As the White House readied an executive order on the conduct on social media platforms, reporters at the press briefing on Thursday focused on the latest source of Donald Trump’s discontent: Twitter’s decision to put fact check links on two of the president’s tweets about mail-in ballots in California.
Earlier this week, in two tweets, Trump claimed that there “is NO WAY (ZERO!) that Mail-In Ballots will be anything less than substantially fraudulent. Mail boxes will be robbed, ballots will be forged & even illegally printed out & fraudulently signed.
“The Governor of California is sending Ballots to millions of people, anyone living in the state, no matter who they are or how they got there, will get one. That will be followed up with professionals telling all of these people, many of whom have never even thought of voting before, how, and for whom, to vote. This will be a Rigged Election. No way!”
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Twitter then put links to fact-checks of Trump’s claims, explaining that the claims could “confuse voters about what they need to do to receive a ballot and participate in the election process.”
At the briefing, ABC News’ chief White House correspondent Jonathan Karl asked Press Secretary Kayleigh McEnany about the tweets. “The president clearly said things in these tweets that are not true. Do you not acknowledge that?”
She responded, “No I do not acknowledge that.”
Karl then interjected, “You said, for instance, the governor of California was sending out ballots to millions of people, anyone living in the state, no matter who they are or how they got there. That is not true. California is sending out ballots to registered voters, not to anybody. That is just not true.”
McEnany then took the opportunity to address the issue of mail-in voting in general.
She cited a Pew study that showed there is “plenty of reason to believe in a mass mail system, there is fraud.” She also pointed to instances of mail-in ballots in Nevada “piling up in apartment complexes, outside of apartment complexes in Las Vegas, sitting around in trash cans. This is how we are protecting ballots? It is extraordinary.” The author of the Pew study, David Becker, wrote in 2016, the year it was published, “We found millions of out of date registration records due to people moving or dying, but found no evidence that voter fraud resulted,” per The Washington Post. The Nevada Independent’s Jon Ralston wrote on Thursday that the claims of ballots piling up in Las Vegas are exaggerated.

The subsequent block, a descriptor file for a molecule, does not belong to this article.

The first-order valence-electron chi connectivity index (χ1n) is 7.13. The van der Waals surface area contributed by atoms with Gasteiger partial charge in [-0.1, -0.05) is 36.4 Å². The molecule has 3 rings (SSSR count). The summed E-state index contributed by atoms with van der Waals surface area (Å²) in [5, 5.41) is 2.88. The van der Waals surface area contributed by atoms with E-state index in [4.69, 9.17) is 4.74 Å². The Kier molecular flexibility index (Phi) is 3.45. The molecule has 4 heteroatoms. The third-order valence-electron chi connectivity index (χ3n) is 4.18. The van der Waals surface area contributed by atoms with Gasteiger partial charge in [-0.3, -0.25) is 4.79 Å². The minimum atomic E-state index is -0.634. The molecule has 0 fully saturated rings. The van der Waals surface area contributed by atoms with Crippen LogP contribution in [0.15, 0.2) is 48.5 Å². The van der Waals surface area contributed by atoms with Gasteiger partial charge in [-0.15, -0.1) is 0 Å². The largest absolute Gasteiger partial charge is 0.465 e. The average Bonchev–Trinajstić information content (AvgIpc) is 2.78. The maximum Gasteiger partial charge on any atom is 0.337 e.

McEnany also cited examples in other states.
“And somehow, in L.A. County, 112% of L.A. County is registered to vote,” she said. “So the problem is this: When you don’t clean your register, and when you auto send out these ballots, they end up in trash cans like in Nevada. They are subject to fraud.”
But Karl was asking about Trump’s claim that ballot would go to “anyone living in the state,” not just registered voters.
“I asked you a specific question,” Karl adding that “sending out ballots to everyone in the state” is a false statement. “Will the president correct that, acknowledge what he said is simply not true?”
McEnany then insisted that California Gov. Gavin Newsom put out an executive order that would “auto send” ballots to voter rolls, and “that would lead to what the president was suggesting.”
Karl again pointed out that California was sending ballots to registered voters, not to “anybody” as Trump said in his tweet.
“It is not to everybody. It is to registered voters,” Karl said.
She responded, “Yes, to everyone, including dead people on the voter rolls, including the mysterious 12% in L.A. county. That is not just everyone, that is everyone plus an extra 12%. The media is very concerned about the security of our elections, but when it comes to mail in ballots, all of the sudden the concern for election security just melts away.”
Later, McEnany denied that Trump was trying to cast doubt on the election in November.
Trump is expected to sign the executive order on Thursday afternoon.
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